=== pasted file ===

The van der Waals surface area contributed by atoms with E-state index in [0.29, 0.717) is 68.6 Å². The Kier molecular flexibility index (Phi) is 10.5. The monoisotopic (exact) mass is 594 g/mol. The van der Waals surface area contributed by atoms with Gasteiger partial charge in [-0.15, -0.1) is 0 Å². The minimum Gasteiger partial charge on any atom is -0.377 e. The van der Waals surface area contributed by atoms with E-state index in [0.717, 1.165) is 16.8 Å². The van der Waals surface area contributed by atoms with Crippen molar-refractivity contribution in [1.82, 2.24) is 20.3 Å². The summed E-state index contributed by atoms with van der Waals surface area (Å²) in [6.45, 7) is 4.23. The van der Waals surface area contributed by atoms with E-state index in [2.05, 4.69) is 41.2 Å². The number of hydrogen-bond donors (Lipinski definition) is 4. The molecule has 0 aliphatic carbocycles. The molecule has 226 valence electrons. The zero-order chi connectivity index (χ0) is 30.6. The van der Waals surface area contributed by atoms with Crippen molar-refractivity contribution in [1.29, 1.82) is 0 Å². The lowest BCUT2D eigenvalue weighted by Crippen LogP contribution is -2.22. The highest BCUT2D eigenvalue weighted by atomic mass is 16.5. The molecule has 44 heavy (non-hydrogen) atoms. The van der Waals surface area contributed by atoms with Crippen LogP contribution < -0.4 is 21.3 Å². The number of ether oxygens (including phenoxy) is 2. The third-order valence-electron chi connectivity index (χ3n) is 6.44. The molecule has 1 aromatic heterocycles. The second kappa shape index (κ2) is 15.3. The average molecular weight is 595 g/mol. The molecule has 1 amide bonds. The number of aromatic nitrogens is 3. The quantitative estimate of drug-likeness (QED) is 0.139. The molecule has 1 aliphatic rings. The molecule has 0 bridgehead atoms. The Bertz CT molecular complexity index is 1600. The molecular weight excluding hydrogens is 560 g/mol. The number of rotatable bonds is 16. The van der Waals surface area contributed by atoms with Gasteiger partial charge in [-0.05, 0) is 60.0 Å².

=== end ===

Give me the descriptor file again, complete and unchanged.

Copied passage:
The van der Waals surface area contributed by atoms with E-state index in [0.29, 0.717) is 68.6 Å². The Kier molecular flexibility index (Phi) is 10.5. The monoisotopic (exact) mass is 594 g/mol. The van der Waals surface area contributed by atoms with Gasteiger partial charge in [-0.15, -0.1) is 0 Å². The minimum Gasteiger partial charge on any atom is -0.377 e. The van der Waals surface area contributed by atoms with E-state index in [0.717, 1.165) is 16.8 Å². The van der Waals surface area contributed by atoms with Crippen molar-refractivity contribution in [1.82, 2.24) is 20.3 Å². The summed E-state index contributed by atoms with van der Waals surface area (Å²) in [6.45, 7) is 4.23. The van der Waals surface area contributed by atoms with E-state index in [2.05, 4.69) is 41.2 Å². The number of hydrogen-bond donors (Lipinski definition) is 4. The molecule has 0 aliphatic carbocycles. The molecule has 226 valence electrons. The zero-order chi connectivity index (χ0) is 30.6. The van der Waals surface area contributed by atoms with Crippen molar-refractivity contribution in [1.29, 1.82) is 0 Å². The lowest BCUT2D eigenvalue weighted by Crippen LogP contribution is -2.22. The highest BCUT2D eigenvalue weighted by atomic mass is 16.5. The molecule has 44 heavy (non-hydrogen) atoms. The van der Waals surface area contributed by atoms with Crippen LogP contribution < -0.4 is 21.3 Å². The number of ether oxygens (including phenoxy) is 2. The third-order valence-electron chi connectivity index (χ3n) is 6.44. The molecule has 1 aromatic heterocycles. The second kappa shape index (κ2) is 15.3. The average molecular weight is 595 g/mol. The molecule has 1 amide bonds. The number of aromatic nitrogens is 3. The quantitative estimate of drug-likeness (QED) is 0.139. The molecule has 1 aliphatic rings. The molecule has 0 bridgehead atoms. The Bertz CT molecular complexity index is 1600. The molecular weight excluding hydrogens is 560 g/mol. The number of rotatable bonds is 16. The van der Waals surface area contributed by atoms with Gasteiger partial charge in [-0.05, 0) is 60.0 Å².